Asking Why to Chronic Pain at Age 22
Somewhere between August and October of 2010, I stepped off the tracks of "normal, everyday life" into the no-man's land of chronic pain, then depression. At age 22, I started feeling a sharp, niggling pain in my left ankle every time I walked. After some months of unsuccessful treatment and fed by my own fears and anxieties, the pain gradually expanded into a black hole of existential despair that sucked away my hope and zest for life.
It sounds melodramatic. But anyone who has been in the throes of unrelenting physical pain knows the hard truth: Pain eats away at your personhood. Elaine Scarry, in her book The Body in Pain, lucidly explains that pain destroys language, because it has no reference to the outside world. Whereas other states of consciousness have an object – "love is love of x, fear is fear of y, ambivalence is ambivalence about z" – pain just is. Pain escapes our ability to explain in words and shrinks our world to the parameters of our body.
The language-destroying, meaning-escaping essence of pain perhaps terrified me the most. "What does it mean? Why is this happening to me?" I kept pleading to God. My fresh-out-of-college self was ready to take on life's unexpected adventures, but just not this one. Being sidelined by an insidious injury that didn't even result from some exciting feat like mountain climbing or salsa dancing was an anti-adventure. It lacked a plot line and forward momentum. Writing to a friend about my state, I told her I felt like I had fallen into an underground cave and was stuck there while people walked, danced, and skipped along overhead.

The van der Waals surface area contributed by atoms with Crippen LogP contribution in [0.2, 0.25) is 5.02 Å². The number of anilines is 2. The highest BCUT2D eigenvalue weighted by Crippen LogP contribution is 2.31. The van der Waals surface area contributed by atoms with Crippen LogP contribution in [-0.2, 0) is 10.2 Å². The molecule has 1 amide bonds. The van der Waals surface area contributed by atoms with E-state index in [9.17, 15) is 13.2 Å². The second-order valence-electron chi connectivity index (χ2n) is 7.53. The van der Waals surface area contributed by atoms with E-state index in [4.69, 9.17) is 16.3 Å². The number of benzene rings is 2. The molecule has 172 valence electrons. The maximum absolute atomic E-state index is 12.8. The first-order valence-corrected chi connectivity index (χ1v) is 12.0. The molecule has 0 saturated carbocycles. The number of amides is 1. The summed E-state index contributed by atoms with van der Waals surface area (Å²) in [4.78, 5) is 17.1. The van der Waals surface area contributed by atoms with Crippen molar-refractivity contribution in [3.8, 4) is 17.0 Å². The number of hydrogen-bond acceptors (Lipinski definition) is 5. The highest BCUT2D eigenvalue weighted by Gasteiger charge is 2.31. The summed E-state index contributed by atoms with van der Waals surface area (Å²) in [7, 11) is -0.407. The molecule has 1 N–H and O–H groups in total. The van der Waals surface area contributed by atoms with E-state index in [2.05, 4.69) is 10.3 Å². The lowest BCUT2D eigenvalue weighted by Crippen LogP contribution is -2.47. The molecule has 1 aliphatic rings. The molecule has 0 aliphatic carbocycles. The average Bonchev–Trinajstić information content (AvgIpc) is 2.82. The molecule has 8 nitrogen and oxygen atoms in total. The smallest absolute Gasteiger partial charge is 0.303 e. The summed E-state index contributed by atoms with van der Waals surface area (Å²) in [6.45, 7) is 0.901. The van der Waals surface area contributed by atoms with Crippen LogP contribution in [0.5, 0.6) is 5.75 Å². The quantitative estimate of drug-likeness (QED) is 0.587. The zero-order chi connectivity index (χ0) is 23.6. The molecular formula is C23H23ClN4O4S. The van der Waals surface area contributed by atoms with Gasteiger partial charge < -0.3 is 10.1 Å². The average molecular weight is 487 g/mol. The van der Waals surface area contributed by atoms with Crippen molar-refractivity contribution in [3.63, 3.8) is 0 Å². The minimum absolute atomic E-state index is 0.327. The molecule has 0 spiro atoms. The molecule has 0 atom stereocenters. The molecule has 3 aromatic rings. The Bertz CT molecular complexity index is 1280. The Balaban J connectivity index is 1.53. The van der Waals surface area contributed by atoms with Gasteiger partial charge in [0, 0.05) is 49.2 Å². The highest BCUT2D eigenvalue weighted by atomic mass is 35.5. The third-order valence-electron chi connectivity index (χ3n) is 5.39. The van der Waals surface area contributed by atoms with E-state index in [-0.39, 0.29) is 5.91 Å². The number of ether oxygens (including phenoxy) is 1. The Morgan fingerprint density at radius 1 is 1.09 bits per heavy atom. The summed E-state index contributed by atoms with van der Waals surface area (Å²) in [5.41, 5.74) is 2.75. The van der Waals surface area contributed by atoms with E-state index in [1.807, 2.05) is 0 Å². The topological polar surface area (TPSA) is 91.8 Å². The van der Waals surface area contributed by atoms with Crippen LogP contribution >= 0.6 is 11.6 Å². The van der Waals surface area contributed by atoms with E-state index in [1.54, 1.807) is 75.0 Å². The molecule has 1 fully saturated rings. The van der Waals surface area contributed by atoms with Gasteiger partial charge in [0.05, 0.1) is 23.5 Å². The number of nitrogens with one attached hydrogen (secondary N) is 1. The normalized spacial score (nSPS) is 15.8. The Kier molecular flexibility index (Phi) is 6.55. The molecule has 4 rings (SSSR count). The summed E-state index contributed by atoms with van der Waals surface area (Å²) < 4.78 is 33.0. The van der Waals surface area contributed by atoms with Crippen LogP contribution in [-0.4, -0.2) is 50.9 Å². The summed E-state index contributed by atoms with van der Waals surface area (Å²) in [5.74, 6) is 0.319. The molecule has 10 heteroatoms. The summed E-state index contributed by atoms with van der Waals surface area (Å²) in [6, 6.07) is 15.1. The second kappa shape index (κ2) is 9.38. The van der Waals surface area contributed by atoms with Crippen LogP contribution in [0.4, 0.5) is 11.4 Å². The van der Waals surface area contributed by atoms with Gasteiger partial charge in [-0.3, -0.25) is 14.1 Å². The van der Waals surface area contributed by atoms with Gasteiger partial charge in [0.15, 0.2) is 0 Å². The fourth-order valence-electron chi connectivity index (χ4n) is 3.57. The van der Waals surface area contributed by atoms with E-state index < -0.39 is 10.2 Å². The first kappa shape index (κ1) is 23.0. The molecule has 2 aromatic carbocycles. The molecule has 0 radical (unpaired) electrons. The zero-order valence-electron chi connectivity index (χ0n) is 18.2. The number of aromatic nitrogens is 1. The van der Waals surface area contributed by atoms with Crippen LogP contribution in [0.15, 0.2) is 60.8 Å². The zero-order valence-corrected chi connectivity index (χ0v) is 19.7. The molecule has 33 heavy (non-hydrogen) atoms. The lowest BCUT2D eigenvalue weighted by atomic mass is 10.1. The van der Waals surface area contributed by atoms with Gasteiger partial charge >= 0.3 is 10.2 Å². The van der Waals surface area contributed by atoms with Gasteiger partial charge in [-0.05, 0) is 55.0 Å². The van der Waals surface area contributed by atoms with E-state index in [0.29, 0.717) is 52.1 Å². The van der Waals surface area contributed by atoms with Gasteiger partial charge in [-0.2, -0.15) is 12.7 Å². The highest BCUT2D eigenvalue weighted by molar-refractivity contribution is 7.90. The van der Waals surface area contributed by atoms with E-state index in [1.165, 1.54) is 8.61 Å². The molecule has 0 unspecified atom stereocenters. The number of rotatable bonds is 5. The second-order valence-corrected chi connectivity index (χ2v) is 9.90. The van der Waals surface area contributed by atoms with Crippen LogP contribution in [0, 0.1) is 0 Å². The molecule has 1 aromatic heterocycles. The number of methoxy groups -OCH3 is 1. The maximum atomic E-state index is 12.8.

When people tried to comfort me by telling me that my experience was just part of life, that everyone suffers setbacks and losses, this scared me even more. I'd like to think that life is somewhat predictable, that if you exercise regularly and eat well, you won't come down with cancer or inexplicable joint pain. That God won't let people who love and trust him suffer without some word of explanation. But some health nuts do get cancer. And God does sometimes remain silent.
But even if God isn't speaking, humans cannot help trying to piece together a narrative. It's our nature. Viktor Frankl describes in Man's Search for Meaning how, even in the most dehumanizing conditions of a concentration camp, people still found meaning in their existence. I think there is a difference, however, between living out of the trust that there is a deeper meaning and putting words in God's mouth.
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